“I thought it would be helpful to come up with a system that not only addressed the issue of rural inclusion better but also retained more of what people like about first-past-the-post,” he said.

This isn’t the first time a province is considering it. When the government of Prince Edward Island put out a white paper looking for proportional representation proposals, Graham said he realized dual-member proportional met each of its requirements and submitted it. It was one of five options on the ballot in a non-binding plebiscite on electoral reform in that province in 2016, however, mixed-member proportional won the most votes.

Another referendum question asking P.E.I. voters to decide between first-past-the-post and mixed member proportional is expected to be on the ballot in the next general election.

Graham said he submitted the model to the B.C. government through a similar process.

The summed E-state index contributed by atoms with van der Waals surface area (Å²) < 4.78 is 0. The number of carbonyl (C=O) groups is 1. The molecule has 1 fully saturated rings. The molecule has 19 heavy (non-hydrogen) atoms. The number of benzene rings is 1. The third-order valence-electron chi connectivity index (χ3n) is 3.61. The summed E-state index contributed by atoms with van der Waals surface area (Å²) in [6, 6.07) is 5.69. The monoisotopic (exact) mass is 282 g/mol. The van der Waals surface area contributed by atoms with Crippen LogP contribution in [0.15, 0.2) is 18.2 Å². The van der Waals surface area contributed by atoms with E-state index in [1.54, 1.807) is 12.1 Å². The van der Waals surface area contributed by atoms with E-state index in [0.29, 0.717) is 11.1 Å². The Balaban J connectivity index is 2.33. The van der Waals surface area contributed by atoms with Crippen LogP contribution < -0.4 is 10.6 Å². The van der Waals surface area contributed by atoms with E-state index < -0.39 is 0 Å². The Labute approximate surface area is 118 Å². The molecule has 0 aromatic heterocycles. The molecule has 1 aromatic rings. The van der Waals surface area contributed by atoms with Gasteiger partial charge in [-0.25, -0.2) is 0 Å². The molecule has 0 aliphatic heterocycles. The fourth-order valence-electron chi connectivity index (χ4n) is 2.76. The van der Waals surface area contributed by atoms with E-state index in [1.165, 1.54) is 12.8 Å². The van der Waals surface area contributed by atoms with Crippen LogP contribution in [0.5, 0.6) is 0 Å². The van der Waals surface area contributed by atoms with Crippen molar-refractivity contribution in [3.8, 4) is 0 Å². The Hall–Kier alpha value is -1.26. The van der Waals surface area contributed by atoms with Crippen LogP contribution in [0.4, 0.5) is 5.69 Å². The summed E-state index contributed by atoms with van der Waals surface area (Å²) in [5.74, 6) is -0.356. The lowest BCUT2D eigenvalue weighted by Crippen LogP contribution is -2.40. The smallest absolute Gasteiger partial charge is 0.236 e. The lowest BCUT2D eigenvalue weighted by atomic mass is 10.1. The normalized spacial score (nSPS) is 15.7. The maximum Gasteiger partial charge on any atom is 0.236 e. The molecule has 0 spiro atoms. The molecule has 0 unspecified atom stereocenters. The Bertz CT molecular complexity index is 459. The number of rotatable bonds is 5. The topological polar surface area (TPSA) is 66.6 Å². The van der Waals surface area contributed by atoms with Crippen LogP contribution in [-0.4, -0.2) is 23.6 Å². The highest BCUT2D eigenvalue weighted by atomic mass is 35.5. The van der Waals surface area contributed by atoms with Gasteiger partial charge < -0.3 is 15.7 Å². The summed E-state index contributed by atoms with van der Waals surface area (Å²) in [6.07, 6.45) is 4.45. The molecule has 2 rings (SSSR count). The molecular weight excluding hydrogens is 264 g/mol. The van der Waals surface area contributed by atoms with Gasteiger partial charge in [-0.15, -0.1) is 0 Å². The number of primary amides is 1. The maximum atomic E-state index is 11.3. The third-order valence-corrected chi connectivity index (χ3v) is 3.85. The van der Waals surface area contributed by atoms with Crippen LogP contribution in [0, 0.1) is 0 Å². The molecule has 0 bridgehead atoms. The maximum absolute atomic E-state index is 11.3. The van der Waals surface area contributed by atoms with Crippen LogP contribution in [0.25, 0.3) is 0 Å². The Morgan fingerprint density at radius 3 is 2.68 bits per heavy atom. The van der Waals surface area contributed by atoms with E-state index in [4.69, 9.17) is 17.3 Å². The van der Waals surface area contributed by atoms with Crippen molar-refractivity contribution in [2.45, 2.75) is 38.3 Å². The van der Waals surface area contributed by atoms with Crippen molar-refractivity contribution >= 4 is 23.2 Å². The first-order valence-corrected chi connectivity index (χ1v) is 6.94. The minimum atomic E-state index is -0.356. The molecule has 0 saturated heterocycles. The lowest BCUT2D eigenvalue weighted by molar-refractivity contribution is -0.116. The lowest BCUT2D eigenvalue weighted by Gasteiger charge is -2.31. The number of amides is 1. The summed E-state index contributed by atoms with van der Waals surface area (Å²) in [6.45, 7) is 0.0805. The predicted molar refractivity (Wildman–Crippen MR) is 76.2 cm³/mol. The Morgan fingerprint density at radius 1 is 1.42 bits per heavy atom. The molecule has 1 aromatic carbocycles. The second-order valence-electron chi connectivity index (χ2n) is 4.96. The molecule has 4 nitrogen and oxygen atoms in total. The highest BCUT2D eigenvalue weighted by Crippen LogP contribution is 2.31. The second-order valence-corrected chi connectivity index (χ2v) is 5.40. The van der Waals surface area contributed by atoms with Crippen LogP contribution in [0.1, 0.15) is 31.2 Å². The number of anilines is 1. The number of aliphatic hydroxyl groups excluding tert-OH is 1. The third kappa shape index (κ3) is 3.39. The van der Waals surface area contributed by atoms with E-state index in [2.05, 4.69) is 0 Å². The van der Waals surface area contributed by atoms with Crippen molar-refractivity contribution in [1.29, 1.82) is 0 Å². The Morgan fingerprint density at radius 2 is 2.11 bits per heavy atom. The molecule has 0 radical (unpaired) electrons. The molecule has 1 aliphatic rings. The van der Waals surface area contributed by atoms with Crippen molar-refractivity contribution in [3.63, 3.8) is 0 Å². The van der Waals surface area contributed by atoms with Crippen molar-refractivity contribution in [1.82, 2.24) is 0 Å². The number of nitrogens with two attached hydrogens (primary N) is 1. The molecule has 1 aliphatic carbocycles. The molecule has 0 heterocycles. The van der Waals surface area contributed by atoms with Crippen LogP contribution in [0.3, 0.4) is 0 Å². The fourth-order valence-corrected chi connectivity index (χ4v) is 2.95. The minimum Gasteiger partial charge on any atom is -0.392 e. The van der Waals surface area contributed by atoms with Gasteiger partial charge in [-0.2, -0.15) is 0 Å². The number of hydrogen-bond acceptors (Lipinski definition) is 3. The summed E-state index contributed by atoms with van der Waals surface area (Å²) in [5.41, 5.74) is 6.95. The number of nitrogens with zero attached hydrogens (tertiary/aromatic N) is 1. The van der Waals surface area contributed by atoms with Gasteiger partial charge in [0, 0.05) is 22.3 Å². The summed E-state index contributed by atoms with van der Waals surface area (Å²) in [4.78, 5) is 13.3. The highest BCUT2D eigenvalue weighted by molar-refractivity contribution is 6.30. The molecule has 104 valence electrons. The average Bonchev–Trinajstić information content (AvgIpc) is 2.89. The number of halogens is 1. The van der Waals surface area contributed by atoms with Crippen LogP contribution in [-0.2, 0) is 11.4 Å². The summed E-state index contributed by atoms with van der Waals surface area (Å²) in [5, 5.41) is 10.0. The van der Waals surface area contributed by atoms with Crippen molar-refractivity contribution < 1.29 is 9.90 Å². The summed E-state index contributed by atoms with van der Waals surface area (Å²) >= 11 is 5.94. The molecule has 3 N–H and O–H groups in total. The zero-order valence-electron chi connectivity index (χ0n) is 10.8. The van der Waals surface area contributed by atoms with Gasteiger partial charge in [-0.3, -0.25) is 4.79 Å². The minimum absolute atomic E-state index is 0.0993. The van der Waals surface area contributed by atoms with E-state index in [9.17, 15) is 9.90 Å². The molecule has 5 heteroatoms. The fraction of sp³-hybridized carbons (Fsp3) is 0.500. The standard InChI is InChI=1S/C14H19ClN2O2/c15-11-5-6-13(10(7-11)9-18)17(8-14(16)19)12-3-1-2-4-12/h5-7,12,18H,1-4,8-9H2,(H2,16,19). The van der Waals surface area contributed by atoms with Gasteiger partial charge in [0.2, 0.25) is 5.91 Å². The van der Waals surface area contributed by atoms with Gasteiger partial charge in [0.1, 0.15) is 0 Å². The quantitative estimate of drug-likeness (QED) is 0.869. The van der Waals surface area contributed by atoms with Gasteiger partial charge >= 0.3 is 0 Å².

In dual member proportional, most electoral districts are combined with a neighbouring district and have two representatives in the legislature, although large rural districts continue to have one member. In two-member districts, a voter can vote for one candidate or a pair of candidates who may or may not be from the same party. The first seat in a district is won by the candidate with the most votes, while the second goes to the parties so that each party’s share of seats roughly matches its share of the popular vote.

Mixed member proportional is used in a number of countries, including Germany and New Zealand. Rural-urban proportional is a hybrid of mixed member and single transferable vote, which is used in Ireland and Australia, and was designed by Fair Vote Canada.

Some have criticized dual member proportional because it has not been tested elsewhere in the world.

“I find that a bit strange in some ways. The argument against proportional representation in the past has often been that it’s imported from other countries, so now that we have a uniquely Canadian invention on the ballot and they’re still not happy with that, I find that a bit surprising,” Graham said.